Well, not really. The problem is that in the United States, patients have the right to make their own medical decisions, whether or not they are smart decisions. Even a minor can express their wishes, and if their parents or guardian is willing to abide by that decision, a doctor has no right to override the wishes of the patient. Legally, all a doctor can do is give the patient the information. Whatever the patient decides to do with the information, the doctor must abide by it, even if the patient should decide not to have any treatment at all. Even if that means the patient will die.

It was an interesting episode, but what was really fascinating was the reaction at the Internet Movie Data Base (imdb.com). Many people took it very personally that the girl was willing to risk dying for a record. There was a great deal of invective towards posters who pointed out that legally the girl was entitled to live her own life and make up her own mind. There was also a great deal of praise for Masters for ignoring the wishes of the patient, the refusal of consent of the parents, and the laws governing the medical profession. Without really thinking about the implications, people posted comments about hoping their doctor would save their life even if said doctor had to violate their rights to do so.

Are these people right? Should we even have rights when it comes to medical decisions? After all, doctors go to medical school for many years and then train for the rest of their lives. They are the ones who are qualified to make the right decisions. The average person doesn't have much medical knowledge, and we all know people who take such poor care of their health it's a wonder they are still alive. Isn't it better to let the doctor be in charge, for their own good?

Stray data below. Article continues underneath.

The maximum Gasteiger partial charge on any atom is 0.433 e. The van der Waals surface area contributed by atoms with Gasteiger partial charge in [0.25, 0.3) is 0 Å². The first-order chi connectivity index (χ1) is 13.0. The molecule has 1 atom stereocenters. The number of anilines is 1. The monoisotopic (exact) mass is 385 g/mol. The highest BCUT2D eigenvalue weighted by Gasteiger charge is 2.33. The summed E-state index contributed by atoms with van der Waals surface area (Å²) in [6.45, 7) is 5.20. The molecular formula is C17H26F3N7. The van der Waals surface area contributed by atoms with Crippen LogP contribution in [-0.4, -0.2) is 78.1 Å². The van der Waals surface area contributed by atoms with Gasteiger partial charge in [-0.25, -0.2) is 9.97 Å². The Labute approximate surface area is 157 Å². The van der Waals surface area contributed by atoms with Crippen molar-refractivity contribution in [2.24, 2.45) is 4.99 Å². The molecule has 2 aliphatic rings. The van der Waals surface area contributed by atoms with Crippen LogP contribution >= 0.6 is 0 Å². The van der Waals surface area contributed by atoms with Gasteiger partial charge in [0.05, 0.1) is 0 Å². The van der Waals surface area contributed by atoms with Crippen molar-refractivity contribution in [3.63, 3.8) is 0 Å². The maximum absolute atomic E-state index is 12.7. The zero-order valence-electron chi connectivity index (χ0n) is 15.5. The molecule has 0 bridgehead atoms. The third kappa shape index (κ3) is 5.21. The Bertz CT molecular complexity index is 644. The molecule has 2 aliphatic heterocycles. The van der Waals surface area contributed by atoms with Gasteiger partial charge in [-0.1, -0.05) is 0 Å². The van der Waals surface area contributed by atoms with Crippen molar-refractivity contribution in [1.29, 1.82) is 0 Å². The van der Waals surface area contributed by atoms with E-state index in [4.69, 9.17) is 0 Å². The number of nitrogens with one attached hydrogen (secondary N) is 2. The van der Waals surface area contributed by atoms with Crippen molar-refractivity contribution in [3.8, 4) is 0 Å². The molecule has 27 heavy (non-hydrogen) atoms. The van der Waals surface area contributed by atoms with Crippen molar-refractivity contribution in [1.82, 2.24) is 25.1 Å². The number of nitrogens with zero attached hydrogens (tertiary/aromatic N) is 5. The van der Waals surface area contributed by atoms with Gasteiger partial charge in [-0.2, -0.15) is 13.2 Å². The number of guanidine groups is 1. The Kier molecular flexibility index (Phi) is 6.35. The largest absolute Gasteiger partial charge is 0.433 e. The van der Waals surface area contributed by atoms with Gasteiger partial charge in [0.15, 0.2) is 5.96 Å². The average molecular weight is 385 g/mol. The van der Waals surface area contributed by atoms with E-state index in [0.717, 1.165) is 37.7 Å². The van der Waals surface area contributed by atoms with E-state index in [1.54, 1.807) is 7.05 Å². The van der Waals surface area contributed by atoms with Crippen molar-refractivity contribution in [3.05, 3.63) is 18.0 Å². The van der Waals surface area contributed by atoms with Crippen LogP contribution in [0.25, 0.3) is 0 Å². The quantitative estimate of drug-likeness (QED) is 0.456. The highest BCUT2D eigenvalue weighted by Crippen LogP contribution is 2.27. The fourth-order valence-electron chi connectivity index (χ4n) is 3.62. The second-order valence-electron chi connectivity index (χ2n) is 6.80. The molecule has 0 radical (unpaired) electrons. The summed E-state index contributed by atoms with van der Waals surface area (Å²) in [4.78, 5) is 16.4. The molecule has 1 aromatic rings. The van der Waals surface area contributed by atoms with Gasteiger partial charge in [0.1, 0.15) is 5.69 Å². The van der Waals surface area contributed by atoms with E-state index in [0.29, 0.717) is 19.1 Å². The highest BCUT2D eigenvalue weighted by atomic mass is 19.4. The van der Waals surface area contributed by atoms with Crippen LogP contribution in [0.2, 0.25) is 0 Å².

Maybe it would be, if it wasn't for a little thing called freedom. Freedom to choose is also the freedom to choose wrongly. And I guarantee that whoever you are, whatever your position in life, you're doing something at least once a day that someone, somewhere, would find fault with and prevent you from doing if they could. Overweight people who don't exercise, smokers, people who don't use sunscreen, people who use antibiotics for viruses-the list of poor health decisions is rampant all over America. And the fact is that we like it that way. We like being able to eat what we want and do what we want and avoid what we don't want. We like being able to exercise autonomy over our own bodies, and we like being able to ignore the doctor if we are told to do something we don't want to do.

Is this a good thing? From a completely logical standpoint, looking at how our behavior affects society and costs society, no. From the standpoint of our human rights, the answer has to be yes. As John Milton said, "Who overcomes by force hath overcome but half his foe." It's not like forcing people into correct decisions will change their minds or hearts. Forcing someone to do something is just changing behavior, and that behavior can only be changed permanently if the person wishes to do so. It's terribly frustrating to see people make bad choices that impact their health and cost society millions and millions of dollars every year. It's also reassuring that in the United States, people have the freedom to make their own choices. Freedom to choose is also the freedom to choose rightly, and when we do so, because that is what we wish to do, we strengthen ourselves and we strengthen our country. Freedom is never cheap or easy. That's what makes it worth having.